Filing 26

REPORT AND RECOMMENDED DECISION re 19 Social Security Statement of Errors/Fact Sheet. Objections to R&R due by 12/1/2021. By MAGISTRATE JUDGE JOHN C. NIVISON. (MFS)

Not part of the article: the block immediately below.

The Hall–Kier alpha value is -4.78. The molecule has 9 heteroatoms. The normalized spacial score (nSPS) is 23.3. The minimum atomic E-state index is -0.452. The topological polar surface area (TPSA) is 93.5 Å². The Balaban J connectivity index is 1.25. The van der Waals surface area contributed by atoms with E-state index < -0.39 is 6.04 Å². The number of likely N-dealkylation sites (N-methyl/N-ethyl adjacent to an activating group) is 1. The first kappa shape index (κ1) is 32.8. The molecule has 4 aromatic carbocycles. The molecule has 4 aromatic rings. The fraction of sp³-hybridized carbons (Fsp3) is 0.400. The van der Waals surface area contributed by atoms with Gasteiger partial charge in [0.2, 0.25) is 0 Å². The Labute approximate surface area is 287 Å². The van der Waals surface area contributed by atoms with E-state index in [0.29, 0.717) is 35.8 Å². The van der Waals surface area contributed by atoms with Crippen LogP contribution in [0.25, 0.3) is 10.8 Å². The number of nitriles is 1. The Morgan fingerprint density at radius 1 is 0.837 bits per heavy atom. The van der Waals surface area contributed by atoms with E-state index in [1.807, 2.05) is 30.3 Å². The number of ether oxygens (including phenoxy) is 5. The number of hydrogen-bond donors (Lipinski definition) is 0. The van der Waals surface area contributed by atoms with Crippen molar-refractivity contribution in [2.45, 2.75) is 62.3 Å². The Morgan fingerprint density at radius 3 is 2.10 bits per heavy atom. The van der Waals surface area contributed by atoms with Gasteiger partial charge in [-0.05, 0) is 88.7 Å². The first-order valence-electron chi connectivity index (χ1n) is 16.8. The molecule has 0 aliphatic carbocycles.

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Case 1:20-cv-00437-GZS Document 26 Filed 11/17/21 Page 1 of 13 PageID #: 1905 UNITED STATES DISTRICT COURT DISTRICT OF MAINE CANDICE T., Plaintiff v. KILOLO KIJAKAZI, Acting Commissioner of Social Security, Defendant ) ) ) ) ) ) ) ) ) ) 1:20-cv-00437-LEW REPORT AND RECOMMENDED DECISION On Plaintiff’s application for supplemental security income benefits under Title XVI of the Social Security Act, Defendant, the Social Security Administration Commissioner, found that Plaintiff has severe impairments but retains the functional capacity to perform substantial gainful activity. Defendant, therefore, denied Plaintiff’s request for disability benefits. Plaintiff filed this action to obtain judicial review of Defendant’s final administrative decision pursuant to 42 U.S.C. § 405(g). Following a review of the record, and after consideration of the parties’ arguments, I recommend the Court affirm the administrative decision. THE ADMINISTRATIVE FINDINGS The Commissioner’s final decision is the March 16, 2020 decision of the Administrative Law Judge. (ALJ Decision, ECF No. 15-2).1 The ALJ’s decision tracks the familiar five-step sequential evaluation process for analyzing social security disability Because the Appeals Council found no reason to review that decision (R. 1), Defendant’s final decision is the ALJ’s decision. 1 Case 1:20-cv-00437-GZS Document 26 Filed 11/17/21 Page 2 of 13 PageID #: 1906 claims, 20 C.F.R. § 416.920. The ALJ found that Plaintiff has severe, but non-listing-level impairments consisting of depressive disorder, anxiety disorder, attention deficit hyperactivity disorder (ADHD), obstructive sleep apnea, and obesity. (R. 17.) The ALJ further found that despite her impairments, Plaintiff has the residual functional capacity (RFC) to perform work at all exertional levels except Plaintiff must avoid concentrated exposure to respiratory irritants and dangerous machinery; she can sustain attention and focus well enough to complete simple tasks with infrequent and minor changes to tasks; she should not work with the general public but can work occasionally with supervisors and coworkers. (R.21.) Based on the RFC finding, Plaintiff’s work experience, and the testimony of a vocational expert (VE), the ALJ concluded that Plaintiff can perform substantial gainful activity existing in the national economy, including representative occupations of hand packager, order filler, photocopy machine operator, and industrial cleaner. (R. 25.) The ALJ determined, therefore, that Plaintiff was not disabled. (Id.) STANDARD OF REVIEW A court must affirm the administrative decision provided the decision is based on the correct legal standards and is supported by substantial evidence, even if the record contains evidence capable of supporting an alternative outcome. Manso-Pizarro v. Sec’y of HHS, 76 F.3d 15, 16 (1st Cir. 1996) (per curiam); Rodriguez Pagan v. Sec’y of HHS, 819 F.2d 1, 3 (1st Cir. 1987). Substantial evidence is evidence that a reasonable mind might accept as adequate to support a finding. Richardson v. Perales, 402 U.S. 389, 401 (1971); Rodriguez v. Sec’y of HHS, 647 F.2d 218, 222 (1st Cir. 1981). “The ALJ’s findings 2 Case 1:20-cv-00437-GZS Document 26 Filed 11/17/21 Page 3 of 13 PageID #: 1907 of fact are conclusive when supported by substantial evidence, but they are not conclusive when derived by ignoring evidence, misapplying the law, or judging matters entrusted to experts.” Nguyen v. Chater, 172 F.3d 31, 35 (1st Cir. 1999). DISCUSSION Plaintiff argues that the ALJ erred in the assessment of Plaintiff’s RFC and, therefore, the vocational expert’s testimony regarding jobs the Plaintiff can perform is unsupported by substantial evidence. A. Plaintiff’s RFC Plaintiff first contends that the ALJ did not properly evaluate the opinions of two consultative psychological examiners, and that the findings of the state agency psychological consultants upon whom the ALJ relied are unsupported by the evidence. James R. Werrbach, Ph.D, examined Plaintiff in July 2016 and diagnosed Plaintiff with depressive disorder not otherwise specified, panic disorder with agoraphobia, and ADHD. (R. 799-803.) He found Plaintiff to be cooperative, clean, and neat, with intelligence in the average range. (R. 802.) He also found that she was able to concentrate, her memory appeared intact, and her thought processes were sequential, clear, and coherent. (Id.) He noted, however, that Plaintiff’s social judgment appeared to be compromised, and she looked rather anxious and frightened during the interview. (R. 80203.) Dr. Werrbach wrote: It would appear that [Plaintiff] would not have difficulty doing a workrelated activity such as understanding. It would appear that [Plaintiff] would have difficulty doing work-related activities such as memory, sustained concentration, and persistence because of her depressive symptoms and [ADHD] symptoms. It would appear that these symptoms would seriously 3 Case 1:20-cv-00437-GZS Document 26 Filed 11/17/21 Page 4 of 13 PageID #: 1908 affect her ability to do these activities. Her ability to socially interact with others and adapt to new social situations also appears to be significantly impaired given her panic disorder with resulting agoraphobia. (R. 803.) The ALJ found Dr. Werrbach’s opinion partially persuasive. Peter J. Ippoliti, Ph.D, examined Plaintiff in February 2018 and diagnosed her with depressive disorder, PTSD, a learning disability, and ADHD “by history.” (R. 1788.) He found that while her cognitive functioning appeared to be generally good as to attention, concentration and problem-solving, she evidenced some difficulty in abstract reasoning, fund of information, and short-term memory. (Id.) He concluded that she could “likely follow basic instructions, and she might be able to engage in some limited and clearlydefined work activity [in] a highly supportive environment. She would likely be overwhelmed and reactive to stress and criticism.” (Id.) The ALJ found Dr. Ippoliti’s opinion partially persuasive, agreeing that Plaintiff is limited to simple unskilled work not involving the public, but noting that other evidence of record does not support his conclusion that Plaintiff is easily overwhelmed. (R. 23.) State agency psychological consultants Brian Stahl, Ph.D., and David R. Houston, Ph.D., found Plaintiff to have moderate limitations in each of the four paragraph B criteria of Listings 12.04 (depressive, bipolar and related disorders) and 12.06 (anxiety related disorders), found at 20 C.F.R. Pt. 404, Supt. P, App.1, ¶ A.: (1) understanding, remembering, or applying information; (2) interacting with others; (3) concentrating, persisting, or maintaining pace; and (4) adapting or managing oneself. (R. 128, 146.) Drs. Stahl and Houston determined that Plaintiff was markedly limited in her ability to interact appropriately with the public and moderately limited in her ability to accept instructions 4 Case 1:20-cv-00437-GZS Document 26 Filed 11/17/21 Page 5 of 13 PageID #: 1909 and respond appropriately to criticism from supervisors. (R. 132, 149.) Dr. Houston found that Plaintiff was also moderately limited in her ability to get along with co-workers or peers without distracting them or exhibiting behavioral extremes. (R. 150.) Dr. Stahl and Dr. Houston concluded that Plaintiff “is not able to work with the public but can work with coworkers and supervisors,” explaining that she plays board games and goes out to dinner with others, gets along with healthcare providers, and shops. (R. 132, 150.) Dr. Stahl and Dr. Houston both reviewed the evaluations of Dr. Ippoliti and Dr. Werrbach and observed them to be consistent with their own findings. (R. 130, 148.) The ALJ found the opinions of Drs. Stahl and Houston to be persuasive, noting that they found that claimant could perform at least simple routine tasks not involving work with the public. (R. 24.) The ALJ explained that their findings were generally consistent with the evidence of record, and their reliability was enhanced by their specific references to evidence supporting their findings. (Id.) The ALJ adopted the limitations assessed by Drs. Stahl and Houston by limiting Plaintiff to no work with the public; the ALJ also limited Plaintiff to only occasional work with coworkers and supervisors. (R. 21.) Plaintiff argues that the ALJ’s RFC assessment is not supported by the record because although Drs. Stahl and Houston found the assessments of Drs. Werrbach and Ippoliti consistent with their own findings, Drs. Stahl and Houston failed to incorporate the social interaction limitations identified by the examining consultants—by finding that Plaintiff could work without limitation with coworkers—and failed to explain the basis for the lack of social interaction limitations. In support of her argument, Plaintiff cites this Court’s decision in Parker v. Colvin, No. 1:15-cv-00446-JHR, 2016 WL 4994997 (D. Me. 5 Case 1:20-cv-00437-GZS Document 26 Filed 11/17/21 Page 6 of 13 PageID #: 1910 Sept. 19, 2016), in which the Court pointed to the failure of the state agency consultant, upon whom the ALJ relied to conclude the plaintiff was not disabled, to explain the basis of a finding that the plaintiff could interact with coworkers and supervisors. Contrary to Plaintiff’s argument, neither Parker nor any other authority supports the finding of error in this case. The findings of Dr. Stahl and Dr. Houston include an explanation for the lack of social interaction limitations. For instance, both consultants noted that Plaintiff “plays board games and goes out to dinner with others. She gets along with healthcare providers and shops.” (R. 132, 150.)2 Furthermore, the fact that Drs. Stahl and Houston did not find that Plaintiff was limited in her ability to work with coworkers and supervisors does not mean the ALJ erred when she found their findings persuasive and relied upon them. An ALJ can permissibly rely on an expert’s RFC finding yet issue a more restrictive RFC. Lee v. Berryhill, No 2:17-cv-00040-JHR, 2018 WL 793595, at *5 (D. Me. Feb. 8, 2018).3 Plaintiff also contends the ALJ’s assessment of the opinions of Drs. Werrbach and Ippoliti is not supported by substantial evidence because the ALJ found that Plaintiff has 2 As also noted by the ALJ, Plaintiff, in one of her adult function reports, denied any difficulty in getting along with others, and wrote that she “mostly gets along “with authority figures,” but has “issues with teachers.” (R. 19, 327-30.) 3 Plaintiff also contends that while Drs. Stahl and Houston found Plaintiff moderately impaired in social interactions, the ALJ found her only mildly impaired. The sub-findings of agency nonexamining consultants’ RFC assessments are not their RFC assessments, however. The RFC form the state agency consultants completed states that “the actual mental [RFC] assessment is recorded in the narrative discussion(s), which describes how the evidence supports each conclusion,” which is documented in explanatory text boxes found at the end of each category of limitation (i.e., the four paragraph B criteria). (R. 131, 148.) In other words, “an agency nonexamining consultant’s RFC assessment is contained in the narrative portion summarizing his sub-findings.” Christine C. v. Saul, No. 2:19-cv-00266-GZS, 2020 WL 3047365, at *4 (D. Me. June 7, 2020) (aff’d, June 23, 2020) (quotation marks omitted). 6 Case 1:20-cv-00437-GZS Document 26 Filed 11/17/21 Page 7 of 13 PageID #: 1911 only a mild limitation in interacting with others and did not identify any limitations associated with Plaintiff’s anxiety. The ALJ’s assessment of the paragraph B criteria is, however, supported not only by reference to the experts’ findings but also by citation to the other evidence of record. In addition to the activities and reports regarding Plaintiff’s social interactions discussed herein, the ALJ explained that the records reflect a generally conservative course of psychiatric care, with no psychiatric hospitalizations or emergency room visits, no report of any conflict with medical providers or difficulties managing mood during office visits, and that despite episodes of social stressors (including housing, transportation and financial issues, caring for a disabled child), Plaintiff has the ability to obtain support services to assist with welfare benefits, child care services, housing, and personal medical needs. (R. 20.) The ALJ also noted that Plaintiff was discharged from mental health therapy after missing multiple appointments, and she takes no psychotropic medications due to concerns about side effects. (R. 22.) In sum, the ALJ adequately identified record evidence to support her decision to discount to some degree the opinions of Drs. Werrbach and Ippoliti and place greater weight on the findings of Drs. Stahl and Houston. Irlanda Ortiz v. Sec’y Health & Human Servs., 955 F.2d 765, 769 (1st Cir. 1991); see also, Brown v. Astrue, No. 2:10-cv-27-DBH, 2010 WL 5261004, at *3 (D. Me. Dec. 16, 2010) (aff’d, Jan. 4, 2011) (ALJs are entitled to resolve conflicts in the medical evidence). Overall, Plaintiff’s challenge appears to a request for Court to weigh the various expert opinions. The Court, however, is not to substitute its judgment for the ALJ’s judgment. Irlanda Ortiz, 955 F.2d at 769 (“[T]he resolution of conflicts in the evidence is for the [ALJ], not the courts.”). 7 Case 1:20-cv-00437-GZS Document 26 Filed 11/17/21 Page 8 of 13 PageID #: 1912 Even if the ALJ erred in the assessment of Plaintiff’s social interaction limitations, remand is not warranted. The Dictionary of Occupational Title (DOT) rates all the jobs suggested by the vocational expert—hand packager, order filler, photocopy machine operator, and industrial cleaner—as “not significant” for the category “People: 8 – Taking Instructions – Helping.” DOT § 920.587-018 (hand packager), 1991 WL 687916; DOT § 922.687-058 (order filler), 1991 WL 688132; DOT § 207.685-014 (photocopy machine operator), 1991 WL 671745; DOT § 381.687-018 (industrial cleaner), 1991 WL 673258. This Court “has construed that rating as consistent with limitations to occasional, brief, and superficial contact with coworkers and supervisors.” Shatema B. v. Saul, No. 1:19-cv00566-NT, 2020 WL 4383802, at *4 (D. Me. July 31, 2020) (aff’d, Aug. 17, 2020) (quoting Connor v. Colvin, No. 1:13–cv–00219–JAW, 2014 WL 3533466, at *4 (D. Me. July 16, 2014)). Listing 12.00(F)(2)(c) defines a “moderate” limitation in one of the paragraph B criteria as “functioning in this area independently, appropriately, effectively and on a sustained basis is fair.” 20 C.F.R. Pt. 404, App. 1. If the ALJ erred in finding Plaintiff’s ability to interact with others, including co-workers and supervisors, was only mildly limited, Plaintiff has failed to show that a finding of a moderate limitation would preclude the performance of any of the jobs identified by the vocational expert. See Jesse W. v. Kijakazi, No. 2:20-cv-00358-DBH, 2021 WL 4060138, at *4 (D. Me. Sept. 5, 2021). Plaintiff’s argument regarding the ALJ’s assessment of her physical limitations also do not warrant remand. State agency medical consultants Edward Ringel, M.D., and Robert Hayes, D.O., each found that despite Plaintiff’s reported history of back pain, given 8 Case 1:20-cv-00437-GZS Document 26 Filed 11/17/21 Page 9 of 13 PageID #: 1913 that Plaintiff never had any injections, did not take chronic medications, had no neurosurgical or pain management consultations, and lacked any confirmatory imaging or laboratory abnormalities, Plaintiff did not have a medically determinable physical impairment. (R. 127, 145.) Both experts concluded that Plaintiff’s obesity did not result in any functional limitation and, therefore, was non-severe. (Id.) Neither consultant mentioned Plaintiff’s obstructive sleep apnea and neither Dr. Ringel nor Dr. Hayes assessed an RFC. Fred Fridman, D.O., performed a consultative examination of Plaintiff in February 2018, the results of which Dr. Ringel and Dr. Hayes reviewed before they made their findings. (R. 1790-93; 122-23, 140.) Dr. Fridman’s physical findings were benign except for the observation of mild curvature of the spine and Plaintiff’s discomfort with right shoulder and thoraco-lumbar range of motion testing. (1791-92.) He determined that Plaintiff had no limitations in her ability to sit, stand, walk, lift, carry, climb, kneel, crouch, crawl, stoop, reach, pull, handle, finger, or feel. (R. 1793.) Unlike the State agency medical consultants and consultative examiner, the ALJ determined that Plaintiff’s obesity and obstructive sleep apnea were severe impairments. (R. 17.) With respect to Plaintiff’s obesity, the ALJ wrote: Although there is no specific weight or BMI [body mass index] that establishes obesity as a “severe” or “not severe” impairment, I have considered the limiting effects of obesity, both alone, and in combination with other impairments, when assessing if it significantly limits her physical or mental ability to do basic work activities. We assess the RFC to show the effect obesity has upon the person’s ability to perform routine movement and necessary physical activity within the work environment. People with obesity may have limitations in the ability to sustain a function over time. In this case, [Plaintiff]’s obesity may affect her ability to tolerate extreme heat, 9 Case 1:20-cv-00437-GZS Document 26 Filed 11/17/21 Page 10 of 13 PageID #: 1914 humidity, or hazards. I have considered [Plaintiff]’s weight, including the impact on her other body symptoms, within the functional limitations determined herein. (R. 22.) As to Plaintiff’s obstructive sleep apnea, the ALJ summarized Plaintiff’s treatment history following a take-home sleep study in February 2019, which study revealed a pattern of severe obstructive apneas and hypopneas, accompanied by significant snoring and moderate hypoxemia. (See R. 1388.) The ALJ noted that although Plaintiff was fitted with an auto titrating continuous positive airway pressure (CPAP) machine, at her one-week follow-up appointment, Plaintiff was found to be only 43% compliant with its use. (R. 22, citing R. 1385.) She had a mask adjustment, then later reported getting sick due to an odor from the machine. (Id.) Although she was scheduled for a machine check-up, she missed that appointment and multiple appointments thereafter. (R. 1385-86.) The AJL explained that “[d]espite this evidence of non-compliance which might contribute to [Plaintiff’s] ongoing symptoms,” she added environmental limitations to Plaintiff’s RFC. (R. 22.) The sleep study and subsequent treatment records were submitted after Drs. Fridman, Ringel and Hayes rendered their opinions. The ALJ determined that the findings and conclusions of Drs. Ringel, Hayes and Fridman were persuasive “because they accurately reflect the minimal objective findings in the medical records.” (R. 23.) Nevertheless, the ALJ limited Plaintiff to avoiding concentrated exposure to respiratory irritants and dangerous machinery. (R. 21.) The ALJ explained that her findings and corresponding limitations were based on her giving “maximum deference to [Plaintiff]’s subjective reports to the extent they are supported by the medical evidence of record.” (Id.) 10 Case 1:20-cv-00437-GZS Document 26 Filed 11/17/21 Page 11 of 13 PageID #: 1915 Plaintiff argues that the findings and conclusions of Drs. Ringel, Hayes and Fridman cannot provide substantial evidence to support the ALJ’s RFC assessment because, “as a practical matter,” the ALJ could not “have given any weight to the opinions” of these medical consultants, none “of whom had occasion to assess [Plaintiff’s physical] RFC.” Staples v. Berryhill, No. 1:16-cv-00091-GZS, 2017 WL 1011426, at *4 (D. Me. Mar. 15, 2017) (aff’d, Mar. 30, 2017). In Staples, the Court remanded the matter because the ALJ gave little weight to the state agency consultants’ opinions and the ALJ’s RFC assessment was not supported by expert opinion or the result of “permissible commonsense judgment.” Id. at *2. Here, the ALJ found the state agency consultants’ opinions persuasive, but explained that her RFC, including the greater social interaction limitations, was based on “maximum deference” to Plaintiff’s self-reports as supported by other evidence. (R. 23.) “In doing so, [s]he gave [Plaintiff] the benefit of the doubt, adopting an RFC more favorable to [Plaintiff] than the evidence – the agency [examining and] nonexamining consultants’ opinions that [Plaintiff] had no limitations – would otherwise support. That, in turn, rendered any error in assessing the RFC … harmless.” Alexander J.M. v. Saul, No. 2:20-cv-00142-LEW, 2021 WL 674013, at *3 (D. Me. Feb. 21, 2021); see also, Kristina D.B. v. Berryhill, No. 1:18-cv00088-JHR, 2019 WL 1407407, at *4 (D. Me. Mar. 28, 2019) (ALJ did not interpret raw medical data in crediting plaintiff’s allegations of difficulties in social functioning); Lee v. Berryhill, No. 2:17-cv-00040-JHR, 2018 WL 793595, at *5 (D. Me. Feb. 8, 2018) (ALJ can give the claimant the “benefit of the doubt” and recognized limitations in the RFC finding beyond those expressed in an opinion that the ALJ might otherwise rely on as 11 Case 1:20-cv-00437-GZS Document 26 Filed 11/17/21 Page 12 of 13 PageID #: 1916 substantial evidence of a less restrictive RFC); Soto v. Colvin, No. 2:14-cv-28-JHR, 2015 WL 58401, at *3 (D. Me. Jan. 5, 2015) (“A claimant may not obtain a remand on the basis of an RFC that is more favorable than the evidence would otherwise support.”). Plaintiff has also failed to identify any evidence that would support greater restrictions than the ALJ assessed, which “is necessary to establish that the limitation assigned by the [ALJ] is not harmless error.” Paquin v. Colvin, No. 1:13-CV-360-JDL, 2014 WL 6679123, at *3 (D. Me. Nov. 25, 2014). Moreover, an ALJ “may assess an RFC without relying on a medical opinion where the medical evidence ‘shows relatively little physical impairment,’ so long as he or she does not render a medical judgment that is beyond the bounds of a lay person’s competence.” Bowden v. Colvin, No. 1:13-CV-201-GZS, 244 WL 166496, at * 3 (D. Me. Apr. 25, 2014) (quoting Manso-Pizarro, 76 F.3d at 17). As Drs. Ringel and Hayes observed, the medical evidence in the record supporting physical limitations is minimal, thus the ALJ “could rely on [Plaintiff]’s own testimony about the limitations imposed by” Plaintiff’s obesity and obstructive sleep apnea. Id. The lack of medical evidence with respect to these impairments further supports the applicability of the “long-standing rule” that remand is not appropriate when an ALJ assesses a more favorable RFC than the evidence would otherwise support. Id. B. Vocational Testimony Plaintiff challenges the testimony of the vocational expert. Because Plaintiff’s challenge depends on the Court finding that the ALJ’s RFC findings are erroneous, given the above analysis, Plaintiff’s argument must fail. 12 Case 1:20-cv-00437-GZS Document 26 Filed 11/17/21 Page 13 of 13 PageID #: 1917 CONCLUSION Based on the foregoing analysis, I recommend the Court affirm the administrative decision. NOTICE A party may file objections to those specified portions of a magistrate judge’s report or proposed findings or recommended decisions entered pursuant to 28 U.S.C. § 636(b)(1)(B) for which de novo review by the district court is sought, together with a supporting memorandum, within fourteen (14) days of being served with a copy thereof. A responsive memorandum shall be filed within fourteen (14) days after the filing of the objection. Failure to file a timely objection shall constitute a waiver of the right to de novo review by the district court and to appeal the district court's order. /s/ John C. Nivison U.S. Magistrate Judge Dated this 17th day of November, 2021. 13